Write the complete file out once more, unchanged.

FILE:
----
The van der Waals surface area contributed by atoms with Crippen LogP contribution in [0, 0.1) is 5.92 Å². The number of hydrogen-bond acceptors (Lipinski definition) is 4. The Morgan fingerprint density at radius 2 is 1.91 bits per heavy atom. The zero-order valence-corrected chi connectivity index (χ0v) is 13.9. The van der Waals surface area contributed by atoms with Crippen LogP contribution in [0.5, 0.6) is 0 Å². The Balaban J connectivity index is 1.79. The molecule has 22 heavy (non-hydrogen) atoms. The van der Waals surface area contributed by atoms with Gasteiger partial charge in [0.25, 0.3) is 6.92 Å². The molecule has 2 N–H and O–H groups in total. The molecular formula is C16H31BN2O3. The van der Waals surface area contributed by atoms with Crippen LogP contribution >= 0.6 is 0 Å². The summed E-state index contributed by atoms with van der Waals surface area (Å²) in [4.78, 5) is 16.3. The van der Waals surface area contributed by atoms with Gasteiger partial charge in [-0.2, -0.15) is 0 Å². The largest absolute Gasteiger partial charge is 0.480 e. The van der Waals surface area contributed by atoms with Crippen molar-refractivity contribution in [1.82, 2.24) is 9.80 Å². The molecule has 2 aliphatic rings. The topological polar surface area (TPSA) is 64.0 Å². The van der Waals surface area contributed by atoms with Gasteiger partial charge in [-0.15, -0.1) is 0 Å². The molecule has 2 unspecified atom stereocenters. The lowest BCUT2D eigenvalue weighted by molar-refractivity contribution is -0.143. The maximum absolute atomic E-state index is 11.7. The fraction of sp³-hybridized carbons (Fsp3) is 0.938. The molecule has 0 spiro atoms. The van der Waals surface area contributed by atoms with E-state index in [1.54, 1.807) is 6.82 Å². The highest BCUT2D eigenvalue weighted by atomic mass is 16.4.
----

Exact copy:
The van der Waals surface area contributed by atoms with Crippen LogP contribution in [0, 0.1) is 5.92 Å². The number of hydrogen-bond acceptors (Lipinski definition) is 4. The Morgan fingerprint density at radius 2 is 1.91 bits per heavy atom. The zero-order valence-corrected chi connectivity index (χ0v) is 13.9. The van der Waals surface area contributed by atoms with Crippen LogP contribution in [0.5, 0.6) is 0 Å². The Balaban J connectivity index is 1.79. The molecule has 22 heavy (non-hydrogen) atoms. The van der Waals surface area contributed by atoms with Gasteiger partial charge in [0.25, 0.3) is 6.92 Å². The molecule has 2 N–H and O–H groups in total. The molecular formula is C16H31BN2O3. The van der Waals surface area contributed by atoms with Crippen LogP contribution >= 0.6 is 0 Å². The summed E-state index contributed by atoms with van der Waals surface area (Å²) in [4.78, 5) is 16.3. The van der Waals surface area contributed by atoms with Gasteiger partial charge in [-0.2, -0.15) is 0 Å². The largest absolute Gasteiger partial charge is 0.480 e. The van der Waals surface area contributed by atoms with Crippen molar-refractivity contribution in [1.82, 2.24) is 9.80 Å². The molecule has 2 aliphatic rings. The topological polar surface area (TPSA) is 64.0 Å². The van der Waals surface area contributed by atoms with Gasteiger partial charge in [-0.15, -0.1) is 0 Å². The molecule has 2 unspecified atom stereocenters. The lowest BCUT2D eigenvalue weighted by molar-refractivity contribution is -0.143. The maximum absolute atomic E-state index is 11.7. The fraction of sp³-hybridized carbons (Fsp3) is 0.938. The molecule has 0 spiro atoms. The van der Waals surface area contributed by atoms with E-state index in [1.54, 1.807) is 6.82 Å². The highest BCUT2D eigenvalue weighted by atomic mass is 16.4.